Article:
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PubMed RSS Feed - -Oral Tetracycline-Class Drugs in Dermatology: Impact of Food Intake on Absorption and Efficacy


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Antibiotics (Basel). 2023 Jul 5;12(7):1152. doi: 10.3390/antibiotics12071152.


Tetracycline-class drugs are frequently used in dermatology for their anti-inflammatory properties to treat skin diseases such as acne, rosacea, and hidradenitis suppurativa (HS). The American Academy of Dermatology (AAD) clinical guidelines do not offer guidance regarding the co-administration of food with tetracycline-class drugs. The objectives of this study were to review the available evidence regarding whether taking tetracycline-class drugs with food decreases systemic absorption and is associated with an impact on clinical efficacy. A literature search was conducted using the PubMed database between February to May 2023 using the keywords "tetracycline-class drugs", "pharmacokinetics", "absorption", and "dermatology". Inclusion criteria included articles written in English and relevant to the absorption and efficacy of tetracycline-class drugs. This search yielded 131 articles written between 1977 to 2022, of which 29 met the criteria for review. United States Food and Drug Administration (FDA)-approved prescribing information for oral formulations of tetracycline, doxycycline, minocycline, and sarecycline were reviewed. Systemic absorption of tetracycline decreased when co-administered with food. Systemic absorption of oral doxycycline and minocycline was variable with food co-administration. The impact on bioavailability varied with the drug formulation and dosage. The absorption of oral sarecycline decreased when administered with food. Sarecycline is the only oral antibiotic where population pharmacokinetic studies demonstrated limited or no impact of food intake on clinical efficacy. There are no available data for other tetracycline-class drugs in dermatology. If patients find it more tolerable to take doxycycline, minocycline, and sarecycline with food to avoid gastrointestinal distress, this may merit consideration to encourage patient adherence. Since the impact of food intake on absorption varied with the dosage form of doxycycline and minocycline, consulting the appropriate package insert may give clinicians additional insight into differences in the various formulations.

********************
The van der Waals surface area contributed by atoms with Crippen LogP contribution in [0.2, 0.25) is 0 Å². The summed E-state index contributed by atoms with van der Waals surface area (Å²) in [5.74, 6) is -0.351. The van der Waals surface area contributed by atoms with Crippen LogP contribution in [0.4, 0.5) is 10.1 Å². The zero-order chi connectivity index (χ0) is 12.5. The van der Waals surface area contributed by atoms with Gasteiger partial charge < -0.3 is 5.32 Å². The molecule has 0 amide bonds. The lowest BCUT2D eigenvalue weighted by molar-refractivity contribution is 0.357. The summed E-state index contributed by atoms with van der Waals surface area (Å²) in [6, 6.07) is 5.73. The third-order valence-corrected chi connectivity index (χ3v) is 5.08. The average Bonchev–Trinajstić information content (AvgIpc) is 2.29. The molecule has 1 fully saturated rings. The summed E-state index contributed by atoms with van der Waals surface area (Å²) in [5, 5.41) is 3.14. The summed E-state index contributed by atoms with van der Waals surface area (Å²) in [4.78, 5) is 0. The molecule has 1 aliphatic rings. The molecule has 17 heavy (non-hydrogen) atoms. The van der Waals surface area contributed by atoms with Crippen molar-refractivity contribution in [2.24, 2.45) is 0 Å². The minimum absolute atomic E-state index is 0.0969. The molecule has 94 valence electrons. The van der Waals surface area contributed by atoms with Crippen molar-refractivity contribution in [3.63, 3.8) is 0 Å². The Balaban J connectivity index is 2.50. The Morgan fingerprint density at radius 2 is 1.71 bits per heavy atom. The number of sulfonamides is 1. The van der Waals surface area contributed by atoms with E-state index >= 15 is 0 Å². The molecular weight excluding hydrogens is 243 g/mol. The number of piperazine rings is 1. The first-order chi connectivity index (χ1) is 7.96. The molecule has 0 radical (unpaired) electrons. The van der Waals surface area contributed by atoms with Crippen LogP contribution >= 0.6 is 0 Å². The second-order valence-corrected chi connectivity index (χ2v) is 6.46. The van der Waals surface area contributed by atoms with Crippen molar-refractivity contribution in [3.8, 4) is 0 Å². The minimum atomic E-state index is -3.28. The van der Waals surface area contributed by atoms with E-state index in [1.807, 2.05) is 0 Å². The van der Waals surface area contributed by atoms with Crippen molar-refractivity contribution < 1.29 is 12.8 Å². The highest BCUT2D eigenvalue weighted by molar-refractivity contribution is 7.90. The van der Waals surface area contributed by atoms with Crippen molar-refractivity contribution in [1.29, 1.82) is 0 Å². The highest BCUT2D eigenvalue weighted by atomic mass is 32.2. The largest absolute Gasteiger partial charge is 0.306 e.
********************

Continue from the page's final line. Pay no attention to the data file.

PMID:37508248 | PMC:PMC10376323 | DOI:10.3390/antibiotics12071152

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